Nine cameras are employed to capture the live telecast from every angle (a bit more than the four normally used on a multi-camera taping). And at least during the dress rehearsal, the stars seemed to remember most of their lines — or at least hid any flubs well. Expect some ad-libbing, especially during “Diff’rent Strokes.” (And yes, the stars have found a way to humorously and subtly point out the fact that these are adults — Hart has a full beard, after all — playing kids.)
Viewers should be advised not to fast forward through ad breaks, as there are special comedic spots for real products — in some cases, parodying 1980s ad campaigns — sprinkled throughout the evening. But again, details of those commercials remain heavily embargoed until after the telecast.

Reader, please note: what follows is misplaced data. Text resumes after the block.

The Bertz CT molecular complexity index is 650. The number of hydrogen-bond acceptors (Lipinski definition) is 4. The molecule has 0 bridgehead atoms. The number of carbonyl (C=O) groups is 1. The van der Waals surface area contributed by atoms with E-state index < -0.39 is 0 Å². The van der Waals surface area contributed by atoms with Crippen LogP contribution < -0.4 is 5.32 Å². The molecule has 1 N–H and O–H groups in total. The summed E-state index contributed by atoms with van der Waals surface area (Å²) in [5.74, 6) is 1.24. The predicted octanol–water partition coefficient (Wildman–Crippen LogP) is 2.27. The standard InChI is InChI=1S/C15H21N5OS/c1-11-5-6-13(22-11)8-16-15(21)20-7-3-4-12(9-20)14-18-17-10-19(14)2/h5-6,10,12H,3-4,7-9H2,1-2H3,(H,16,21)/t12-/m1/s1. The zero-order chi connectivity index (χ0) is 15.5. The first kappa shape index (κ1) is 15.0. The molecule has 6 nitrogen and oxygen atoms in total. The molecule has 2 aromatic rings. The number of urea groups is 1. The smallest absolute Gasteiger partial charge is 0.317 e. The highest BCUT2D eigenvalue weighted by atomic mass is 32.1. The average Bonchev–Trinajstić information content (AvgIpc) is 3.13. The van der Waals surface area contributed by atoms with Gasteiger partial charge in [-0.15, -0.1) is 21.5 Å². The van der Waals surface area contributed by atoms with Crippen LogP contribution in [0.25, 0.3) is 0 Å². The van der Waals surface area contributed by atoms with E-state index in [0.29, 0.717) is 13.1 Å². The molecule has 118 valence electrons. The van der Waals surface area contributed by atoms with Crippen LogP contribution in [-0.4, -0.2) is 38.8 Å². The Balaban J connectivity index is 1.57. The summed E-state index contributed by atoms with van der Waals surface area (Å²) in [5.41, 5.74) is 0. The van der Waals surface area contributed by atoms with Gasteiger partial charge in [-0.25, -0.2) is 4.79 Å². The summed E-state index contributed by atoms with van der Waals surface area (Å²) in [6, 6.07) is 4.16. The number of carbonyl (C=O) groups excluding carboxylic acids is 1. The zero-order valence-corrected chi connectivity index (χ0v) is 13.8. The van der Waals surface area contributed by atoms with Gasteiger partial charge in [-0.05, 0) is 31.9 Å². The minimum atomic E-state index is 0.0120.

“Live from a Studio Audience” won Emmys for its first two installments, and Kimmel attributes the specials’ success as a tribute to the television we all grew up on.
“It’s funny, there are friends I’ve had since I was in junior high school whose kids’ names I can’t remember, and yet I know it’s Mr. Drummond, Mrs. Garrett, Arnold, Willis,” Kimmel said. “I know it’s Tootie. It’s Jo. It’s Blair. It’s Natalie. It’s just funny how important these characters are, how much brain space they take. If it’s a show that is iconic and when I say iconic, I mean a show that is unique, it’s beloved and it’s funny. That’s the sort of show we look for.”